The country is plagued with drug shortages that have negatively impacted patient care. The FDA maintains a drug shortage database. The American Society of Health-System Pharmacists also have dedicated resources to alert clinicians about this problem. One of the areas in which drug shortages can have the most profound and potentially deadly effect is in oncology. However, little is known about how oncological drugs have been affected by recent drug shortages.
The Hematology Oncology Pharmacy Association developed a 36-item national survey that was sent electronically via Survey Monkey to pharmacy professionals caring for oncology patients. The purpose of the study was to gain insight into the impact of drug shortages on the availability of chemotherapeutic agents and supportive-care agents routinely utilized in cancer care, with a particular focus on patient care, drug costs and resource utilization, safety implications, and effect on clinical trials.
Study participants were instructed to complete one survey per institution from December 9, 2019, to July 1, 2020. Drug shortage was defined as "a supply issue that affects how the pharmacy prepares or dispenses a drug product or influences patient care when providers must use an alternative agent."
The survey inquired about the frequency of drug shortages, the need to reduce doses or seek alternative agents, how often drug shortages impacted oncology drugs, impact of the drug shortage on facility costs (e.g., need to dedicate personnel for procuring drugs in limited supplies and/or identifying alternative agents, reimbursement issues if generic drugs were unavailable and branded drugs needed to be used, procuring drugs from unofficial sources [i.e., the gray market]), effect on medication errors and adverse patient outcomes, how treatment may have deviated from standard therapies due to the shortage, and the impact on clinical trials.
A total of 68 institutions participated in the survey, comprising of community hospitals (43%) and academic medical centers (38%). Forty percent of the facilities were located in the East North Central or South Atlantic region of the United States. Almost all (98%) of facilities had an onsite infusion center, with most providing inpatient and outpatient chemotherapy (84% and 87%, respectively). More than one-half (52%) administered at least 1,000 doses of chemotherapy monthly.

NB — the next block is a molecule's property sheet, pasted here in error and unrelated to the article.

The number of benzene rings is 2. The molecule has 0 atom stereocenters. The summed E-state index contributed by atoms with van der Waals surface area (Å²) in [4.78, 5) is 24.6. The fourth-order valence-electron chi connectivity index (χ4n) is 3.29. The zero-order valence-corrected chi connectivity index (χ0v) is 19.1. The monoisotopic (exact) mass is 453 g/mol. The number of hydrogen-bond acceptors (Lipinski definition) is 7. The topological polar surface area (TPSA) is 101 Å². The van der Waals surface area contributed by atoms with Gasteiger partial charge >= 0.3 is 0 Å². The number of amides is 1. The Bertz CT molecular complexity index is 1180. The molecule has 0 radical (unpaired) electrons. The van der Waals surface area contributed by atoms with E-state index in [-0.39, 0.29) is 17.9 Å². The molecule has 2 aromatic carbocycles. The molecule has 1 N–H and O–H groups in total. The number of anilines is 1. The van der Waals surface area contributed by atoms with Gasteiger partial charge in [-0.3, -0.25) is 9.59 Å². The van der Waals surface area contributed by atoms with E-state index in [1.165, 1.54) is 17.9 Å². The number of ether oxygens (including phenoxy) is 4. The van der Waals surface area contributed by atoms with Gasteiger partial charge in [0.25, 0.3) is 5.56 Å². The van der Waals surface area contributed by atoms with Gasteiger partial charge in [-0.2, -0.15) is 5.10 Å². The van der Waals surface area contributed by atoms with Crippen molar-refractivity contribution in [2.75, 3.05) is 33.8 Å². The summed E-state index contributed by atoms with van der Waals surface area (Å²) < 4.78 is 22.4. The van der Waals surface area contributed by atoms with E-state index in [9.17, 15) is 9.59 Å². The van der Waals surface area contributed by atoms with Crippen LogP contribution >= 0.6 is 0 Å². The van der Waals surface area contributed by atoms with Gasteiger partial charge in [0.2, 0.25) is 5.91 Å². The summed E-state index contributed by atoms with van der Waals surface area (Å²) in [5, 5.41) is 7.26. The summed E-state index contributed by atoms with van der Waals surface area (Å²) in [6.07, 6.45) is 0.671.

Sixty-four percent of participants experienced one or more oncology drug shortages per month that primarily affected 27 different antineoplastic or supportive-care agents, including (in descending order) vincristine, other (i.e., bleomycin, famotidine, fluorouracil, sodium bicarbonate, tacrolimus, aprepitant, carboplatin, doxorubicin, gemcitabine, fludarabine, granisetron, ibrutinib, IV temozolomide, nelarabine, paclitaxel, thiotepa, vinorelbine, and rantidine), vinblastine, IV immune globulin, leucovorin, Bacillus Calmette-Guerin, atropine, erwinia asparaginase, etoposide, and leuprolide.
Regarding the oncology drugs, 90% of institutions experienced a shortage of epirubicin, flutamide; over 80% experienced a shortage of decitabine, mechlorethamine, and melphalan; and over 70% suffered a shortage of dactinomycin, pentostatin, fludarabine, degarelix, and carmustine. Of these, major delays of 7 or more days were seen for fludarabine, followed by carmustine and pentostatin and degarelix. These shortages impacted patients with a variety of malignancies, with those with acute lymphoblastic leukemia most affected (44%).
Shortages were also seen in antimicrobial agents, antiemetics, and immunosuppressants. A particular concern was that nearly three-quarters of institutions experienced an IV immune globulin shortage, and this led to dose reduction in over 60% of patients, with more than half of facilities restricting usage (58%) or delaying treatment (52%).
Almost two-thirds (64%) of facilities experienced a rise in drug costs, with most increases associated with personnel time needed to deal with drug shortages and with purchasing drugs from the gray market. Drug shortages contributed to 6% of medication errors, which can be especially problematic given the toxic nature of oncologic agents. Additionally, this shortage also was associated with an additional 4% of near-miss medication errors in which the errors were caught before the drugs were administered.
In the case of clinical trials, 13% were affected, resulting in the inability to enroll patients, requirement of additional documentation, and delays in care.
This article provides valuable insight for pharmacists serving oncology patients and lends validation to a common challenge that the profession is seeing in all practice settings.
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